Saturday, April 21, 2007

An education!!

I spent the entire day Tuesday at the Home Machine Quilting Show in Salt Lake- scribing for a judge at least half the day. It's certainly given me a new perspective about the ongoing discussion on the QA list about "quilt" shows vs. "art" shows. For the most part, I think the judges on this one were open to more "art" quilts- although, this being Utah, I can't say I saw anything that really pushed the envelope. But most of the discussion was about bindings, quality of quilting, piecing and applique. Probably the most disappointing part for me was how every quilt I saw judged was given positive feedback for "Visual Impact and Use of Color" and . Sorry, I just couldn't agree that every quilt made a strong visual statement- and when everyone got that, it just made it meaningless for those that were visually strong pieces.

This show is judged, but not juried- and that was also obvious from the quilts, which ranged from superb, both from the quilt and artistic perspective, to amateurish. I took some pictures of the ones that struck me. I'm posting those for which I have the name of the artist.

What lessons did I learn? No stitch in the ditch, unless you can do it superbly, and work to get better control of my quilting. The manatee quilt didn't get a ribbon, but it did get some nice feedback from the judge. So I'm happy.

Best of Show went to Renae Haddadin, who was also a finalist in the most recent $100,00 Quilting Challenge. Her quilt was two-sided, and pretty amazing.

And the other side- -

Renae also had a smaller piece, which I found equally beautiful.

Her quilting is amazing---

Jessica Schick has taught here every year since the show started. This piece is airbrushed with Procion dyes, and heavily quilted.

Suzanne Hyland is here in Salt Lake, and belongs to the Surface Design and Art Quilt
groups. Having had the opportunity to see her work up close, I can say it is striking and beautifully made. If my quilting has gone up a notch this year, it is because of what I've learned from her. She designed this piece at Asilomar, at a workshop with Katy Pasquini Masopust.

I think this is a gorgeous example of taking a very traditional, simple design, and making it something special with metallic thread and over the top quilting.

Enough for now- but, I've got some hand-dyes in the washer, I'll post those results tonight or tomorrow.

Monday, April 16, 2007

I've been working on something. . .

but no pictures, for a couple of reasons. First, it's my 2007 Journal Quilt, which can't be displayed online until the show is up in Houston next fall. Second, most of the work has happened on the computer and in my head. I've had an idea, it's been tweaked and revised, but I think it will come together. Very different from the last two years' Journal Quilts.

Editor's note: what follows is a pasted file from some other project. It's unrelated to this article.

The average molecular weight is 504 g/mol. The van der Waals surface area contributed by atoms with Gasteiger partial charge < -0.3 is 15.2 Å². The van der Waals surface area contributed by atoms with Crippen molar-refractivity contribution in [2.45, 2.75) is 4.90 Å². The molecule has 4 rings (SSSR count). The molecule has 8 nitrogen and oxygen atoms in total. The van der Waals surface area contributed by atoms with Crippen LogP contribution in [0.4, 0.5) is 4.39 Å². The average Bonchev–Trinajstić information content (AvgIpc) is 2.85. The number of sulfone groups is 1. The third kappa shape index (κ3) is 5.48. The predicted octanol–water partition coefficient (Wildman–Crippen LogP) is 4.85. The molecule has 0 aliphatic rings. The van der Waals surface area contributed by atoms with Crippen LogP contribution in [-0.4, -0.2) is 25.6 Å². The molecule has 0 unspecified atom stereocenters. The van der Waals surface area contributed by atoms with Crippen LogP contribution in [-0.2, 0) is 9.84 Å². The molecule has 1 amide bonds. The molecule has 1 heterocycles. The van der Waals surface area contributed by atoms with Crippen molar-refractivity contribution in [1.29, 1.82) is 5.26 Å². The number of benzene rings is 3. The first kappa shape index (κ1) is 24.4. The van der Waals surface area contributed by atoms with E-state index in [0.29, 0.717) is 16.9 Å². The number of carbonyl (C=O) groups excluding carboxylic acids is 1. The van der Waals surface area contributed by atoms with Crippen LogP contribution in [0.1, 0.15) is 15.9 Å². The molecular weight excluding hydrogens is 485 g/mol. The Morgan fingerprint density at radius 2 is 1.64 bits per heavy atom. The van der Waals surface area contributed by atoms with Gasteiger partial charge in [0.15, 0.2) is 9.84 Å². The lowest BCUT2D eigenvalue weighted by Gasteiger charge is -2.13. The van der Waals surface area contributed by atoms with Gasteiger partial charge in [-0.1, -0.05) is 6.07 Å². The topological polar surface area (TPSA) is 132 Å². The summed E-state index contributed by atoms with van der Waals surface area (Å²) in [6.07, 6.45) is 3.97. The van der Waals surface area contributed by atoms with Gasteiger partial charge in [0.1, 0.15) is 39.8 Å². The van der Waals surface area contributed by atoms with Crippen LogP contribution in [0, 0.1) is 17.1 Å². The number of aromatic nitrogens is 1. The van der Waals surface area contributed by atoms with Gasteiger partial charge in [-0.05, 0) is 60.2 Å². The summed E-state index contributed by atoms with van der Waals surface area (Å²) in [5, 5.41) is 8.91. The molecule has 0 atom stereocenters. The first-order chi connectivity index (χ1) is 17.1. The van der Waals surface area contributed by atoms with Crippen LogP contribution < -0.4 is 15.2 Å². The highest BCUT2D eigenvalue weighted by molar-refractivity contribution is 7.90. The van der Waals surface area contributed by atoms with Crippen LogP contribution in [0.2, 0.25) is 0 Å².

It was also another excuse to spend more time in the Journal Quilt book, since I have to reference the techniques I'm using. I think I came up with five different ones, so no problem there.

Tomorrow I'm volunteering at the Home Machine Quilting Show in Salt Lake. The show doesn't open until Thursday, but the judging is tomorrow. I'm helping them, I think as a scribe. My hope is to learn about the judging process, and what they look for. I know that there will be individual idiosyncrasies, but I still think it will be an opportunity to learn. I go back on Friday for a short volunteer stint, and hopefully to try out every frame system there. I am really hoping to get a frame system this year- I'll start out with my Juki on it, then hopefully upgrade to an 18" throat machine down the road. I am making a solemn vow to not buy any fabric- don't need to add to the collection I'll be packing up sometime soon! Maybe thread- but mostly I want to sample frames and machines.

I got a new toy from my brother, a 5 megapixel Canon camera. Had to download the manual, but I'm slowly getting to know it. I'll try to post pictures from the show.

Other news- I may be traveling to Tampa in the near future for a job interview. Nuff said, don't want to jinx anything!!

Sunday, April 08, 2007

Happy Easter!

I've almost got the last three Bird of Paradise cards done. The thread painting is complete, I've auditioned quilting patterns, and hopefully will get them quilted and done tomorrow night. Since we are having a group of realtors tour our home Thursday morning, I'd like to have time to clean the studio! But I'm pleased with how they are coming out, and feel I've learned something by doing this series.

I've also been thinking about the last journal quilt. I'd like to get it mostly done before we have to pack and move, and have a pretty good idea of what I want to do. It's totally different than past journal quilts- no flower or nature imagery. And, it should stretch me- but that's what the project is all about, no??